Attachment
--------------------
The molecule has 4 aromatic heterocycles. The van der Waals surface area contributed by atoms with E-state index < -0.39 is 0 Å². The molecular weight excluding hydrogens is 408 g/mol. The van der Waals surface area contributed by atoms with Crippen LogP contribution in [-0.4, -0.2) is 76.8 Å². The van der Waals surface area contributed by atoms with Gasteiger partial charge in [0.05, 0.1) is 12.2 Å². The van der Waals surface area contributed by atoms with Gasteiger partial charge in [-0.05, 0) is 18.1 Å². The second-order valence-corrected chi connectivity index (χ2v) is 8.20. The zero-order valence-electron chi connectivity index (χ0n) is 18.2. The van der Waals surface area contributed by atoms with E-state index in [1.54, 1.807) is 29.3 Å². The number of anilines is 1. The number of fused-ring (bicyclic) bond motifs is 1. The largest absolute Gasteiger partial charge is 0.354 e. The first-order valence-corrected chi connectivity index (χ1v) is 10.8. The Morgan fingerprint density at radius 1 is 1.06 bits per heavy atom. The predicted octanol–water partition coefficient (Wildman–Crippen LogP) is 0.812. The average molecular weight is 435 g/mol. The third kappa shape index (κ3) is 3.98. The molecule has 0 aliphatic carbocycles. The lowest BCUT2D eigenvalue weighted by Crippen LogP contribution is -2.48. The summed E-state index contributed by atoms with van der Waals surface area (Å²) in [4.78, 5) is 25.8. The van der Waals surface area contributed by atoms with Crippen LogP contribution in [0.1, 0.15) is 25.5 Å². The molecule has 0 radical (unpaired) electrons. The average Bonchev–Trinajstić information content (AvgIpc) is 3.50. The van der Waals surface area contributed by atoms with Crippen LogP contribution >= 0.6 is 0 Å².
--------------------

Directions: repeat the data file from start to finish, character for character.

The molecule has 4 aromatic heterocycles. The van der Waals surface area contributed by atoms with E-state index < -0.39 is 0 Å². The molecular weight excluding hydrogens is 408 g/mol. The van der Waals surface area contributed by atoms with Crippen LogP contribution in [-0.4, -0.2) is 76.8 Å². The van der Waals surface area contributed by atoms with Gasteiger partial charge in [0.05, 0.1) is 12.2 Å². The van der Waals surface area contributed by atoms with Gasteiger partial charge in [-0.05, 0) is 18.1 Å². The second-order valence-corrected chi connectivity index (χ2v) is 8.20. The zero-order valence-electron chi connectivity index (χ0n) is 18.2. The van der Waals surface area contributed by atoms with E-state index in [1.54, 1.807) is 29.3 Å². The number of anilines is 1. The number of fused-ring (bicyclic) bond motifs is 1. The largest absolute Gasteiger partial charge is 0.354 e. The first-order valence-corrected chi connectivity index (χ1v) is 10.8. The Morgan fingerprint density at radius 1 is 1.06 bits per heavy atom. The predicted octanol–water partition coefficient (Wildman–Crippen LogP) is 0.812. The average molecular weight is 435 g/mol. The third kappa shape index (κ3) is 3.98. The molecule has 0 aliphatic carbocycles. The lowest BCUT2D eigenvalue weighted by Crippen LogP contribution is -2.48. The summed E-state index contributed by atoms with van der Waals surface area (Å²) in [4.78, 5) is 25.8. The van der Waals surface area contributed by atoms with Crippen LogP contribution in [0.1, 0.15) is 25.5 Å². The molecule has 0 radical (unpaired) electrons. The average Bonchev–Trinajstić information content (AvgIpc) is 3.50. The van der Waals surface area contributed by atoms with Crippen LogP contribution >= 0.6 is 0 Å².